Do you want to start up your own business, but you are worried and do not really know what you are doing? But, you do not need to worry! Everyone, is in the same boat when they first come to start their business, and what separates the winners from the losers is having a clear process to manage uncertainty within the first year.
A start up is a temporary organisation designed to search for a repeatable and scalable business model. The goal of a start-up is not to be a start-up but to relieve the uncertainty and blossom into a growing company that adds value to someone’s life for the long term.
In this article, I will take you through the start-up process so that you can reach your potential in a predictable manner.
1. What Is a Start-up
A start-up is on a journey to discover five main goals (listed by priority):
- Team & skills
- Business model
Research shows the #No1 factor of importance is the timing of the start-up idea. This is in fact more important than the idea its self. You can have brilliant idea, but the research shows if you deliver it at the wrong time then is the biggest factor that leads to failure. In reverse, if you have a bad idea but, you deliver it in the right time then this will still lead to success. Timing should not be underestimated and can be easily assessed by observing the demand in the market.
The second most important #No2 factor is having the team and skills to deliver the expected product. By expected product, we mean the product customers want. The research shows that even a good team with the right skills and passion could make a bad idea work to some extent. Which as an entrepreneur and a business owner you need to learn the skills to excel in your market space. People such as Bill Gates and Steve Mannon schedule two hours of their day to reading and learning.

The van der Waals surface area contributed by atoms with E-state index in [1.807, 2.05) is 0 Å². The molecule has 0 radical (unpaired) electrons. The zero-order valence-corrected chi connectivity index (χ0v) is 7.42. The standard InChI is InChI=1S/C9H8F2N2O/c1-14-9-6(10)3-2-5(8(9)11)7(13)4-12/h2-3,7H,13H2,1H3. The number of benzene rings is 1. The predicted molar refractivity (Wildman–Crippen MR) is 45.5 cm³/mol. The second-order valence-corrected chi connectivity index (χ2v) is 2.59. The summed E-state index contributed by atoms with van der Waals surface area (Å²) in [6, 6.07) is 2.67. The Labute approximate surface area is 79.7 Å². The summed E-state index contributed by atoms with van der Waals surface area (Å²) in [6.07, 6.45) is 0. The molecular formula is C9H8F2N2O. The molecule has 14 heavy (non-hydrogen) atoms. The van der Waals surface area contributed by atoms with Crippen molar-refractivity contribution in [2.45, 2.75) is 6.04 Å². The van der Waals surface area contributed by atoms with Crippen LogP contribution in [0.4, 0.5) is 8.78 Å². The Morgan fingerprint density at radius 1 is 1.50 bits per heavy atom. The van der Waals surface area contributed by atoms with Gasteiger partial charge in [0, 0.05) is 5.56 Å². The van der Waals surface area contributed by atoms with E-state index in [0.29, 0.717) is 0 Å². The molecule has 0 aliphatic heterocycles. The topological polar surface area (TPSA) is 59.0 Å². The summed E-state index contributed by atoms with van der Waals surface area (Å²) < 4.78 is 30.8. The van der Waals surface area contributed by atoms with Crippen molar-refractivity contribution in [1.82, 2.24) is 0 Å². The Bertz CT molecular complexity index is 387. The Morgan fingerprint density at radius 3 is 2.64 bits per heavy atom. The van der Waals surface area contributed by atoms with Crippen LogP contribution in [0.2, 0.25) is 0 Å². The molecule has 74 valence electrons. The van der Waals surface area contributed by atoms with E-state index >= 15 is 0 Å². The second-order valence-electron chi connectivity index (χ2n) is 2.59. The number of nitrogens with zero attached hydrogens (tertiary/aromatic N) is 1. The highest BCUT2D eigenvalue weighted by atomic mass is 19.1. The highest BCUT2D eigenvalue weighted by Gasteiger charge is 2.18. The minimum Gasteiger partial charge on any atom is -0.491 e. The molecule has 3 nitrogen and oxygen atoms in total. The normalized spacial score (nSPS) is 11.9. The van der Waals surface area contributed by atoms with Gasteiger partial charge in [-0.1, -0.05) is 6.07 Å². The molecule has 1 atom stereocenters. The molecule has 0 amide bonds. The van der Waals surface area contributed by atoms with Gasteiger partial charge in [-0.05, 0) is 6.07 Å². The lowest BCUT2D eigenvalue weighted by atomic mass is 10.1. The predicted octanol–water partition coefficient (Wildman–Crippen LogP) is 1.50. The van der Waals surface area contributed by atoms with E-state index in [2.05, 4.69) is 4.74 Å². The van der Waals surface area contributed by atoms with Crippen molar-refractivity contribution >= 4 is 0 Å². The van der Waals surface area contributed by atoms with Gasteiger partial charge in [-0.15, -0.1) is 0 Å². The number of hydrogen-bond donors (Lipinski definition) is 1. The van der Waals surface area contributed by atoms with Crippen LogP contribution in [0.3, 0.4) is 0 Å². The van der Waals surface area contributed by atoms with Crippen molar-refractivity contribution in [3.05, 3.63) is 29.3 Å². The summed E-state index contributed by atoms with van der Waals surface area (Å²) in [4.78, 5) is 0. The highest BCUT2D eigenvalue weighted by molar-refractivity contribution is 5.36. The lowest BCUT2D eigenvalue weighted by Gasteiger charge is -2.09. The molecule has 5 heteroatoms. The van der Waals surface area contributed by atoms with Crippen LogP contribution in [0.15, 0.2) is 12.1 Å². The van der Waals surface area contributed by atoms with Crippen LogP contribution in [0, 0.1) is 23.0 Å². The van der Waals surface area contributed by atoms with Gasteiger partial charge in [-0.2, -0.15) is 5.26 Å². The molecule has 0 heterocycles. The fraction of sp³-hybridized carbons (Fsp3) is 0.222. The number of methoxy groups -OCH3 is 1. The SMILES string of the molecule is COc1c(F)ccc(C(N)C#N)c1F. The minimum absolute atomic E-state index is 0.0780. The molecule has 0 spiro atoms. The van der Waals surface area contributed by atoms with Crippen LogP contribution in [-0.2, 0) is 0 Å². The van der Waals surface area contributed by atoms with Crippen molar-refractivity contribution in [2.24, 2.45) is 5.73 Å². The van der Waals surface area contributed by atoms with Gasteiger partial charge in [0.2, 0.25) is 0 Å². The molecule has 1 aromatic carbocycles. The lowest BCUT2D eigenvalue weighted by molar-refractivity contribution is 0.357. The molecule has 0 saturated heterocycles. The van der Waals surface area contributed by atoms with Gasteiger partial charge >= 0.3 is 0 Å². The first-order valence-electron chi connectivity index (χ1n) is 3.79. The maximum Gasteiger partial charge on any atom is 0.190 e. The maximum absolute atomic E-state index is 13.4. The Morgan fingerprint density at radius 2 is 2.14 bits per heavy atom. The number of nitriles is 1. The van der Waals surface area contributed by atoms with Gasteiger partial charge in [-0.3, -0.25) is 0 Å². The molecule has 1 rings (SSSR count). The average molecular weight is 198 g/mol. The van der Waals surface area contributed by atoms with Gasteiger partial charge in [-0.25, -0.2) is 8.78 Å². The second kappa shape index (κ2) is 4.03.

The third most important #No3 factor is the idea of the start-up. This requires a high level of creative thinking to form something that customers will die for… Literally! Get out the building be effectual and discover what is missing in the market.
Business model is the #No4 factor for success in your start-up venture. The business model is organising our business in such a way to create value your customers. It is the process of turning the raw materials into a product for exchange for revenue.
Funding is the #No5 factor for success and it is avoided if possible (unless there is opportunity for real growth). Business that rely on funding are least successful land least innovative. Furthermore, research tells us that successful entrepreneurs can build million dollar businesses with little to no funding from the start. Money causes more problems from the start and reduces the creative problem solving in the early stages.
2. Why Is a Start-up Important?
Whilst searching for the business model there are an unpredictable series of events which are estimated to last for the first two years.
Its apparent start-ups spend their core time adjusting, discovering and searching, as they have no previous figures to analyses against. The behaviours carried out in start-ups are to search for repeatable and scalable activities, which customers will pay for everyday of the year, which are also profitable.
It would be highly unlikely to put together a five-year plan and stick to it, as one mistake will have a knock-on-effect with the later tasks. Strict plans cannot possibly be followed thus no accurate predictions can be met.
Eric Ries – “In the beginning start-ups are focused on figuring out which way is up. They really don’t have a clue what they should be doing and everything is a guess. In the old model they probably would launch at this phase failing or succeeding spectacularly” (Ries).
3. Start-up Process
As discussed, the aim of a start-up is to flourish into a growing business. The process has been broken down into three phases…
3.1 Start-up Process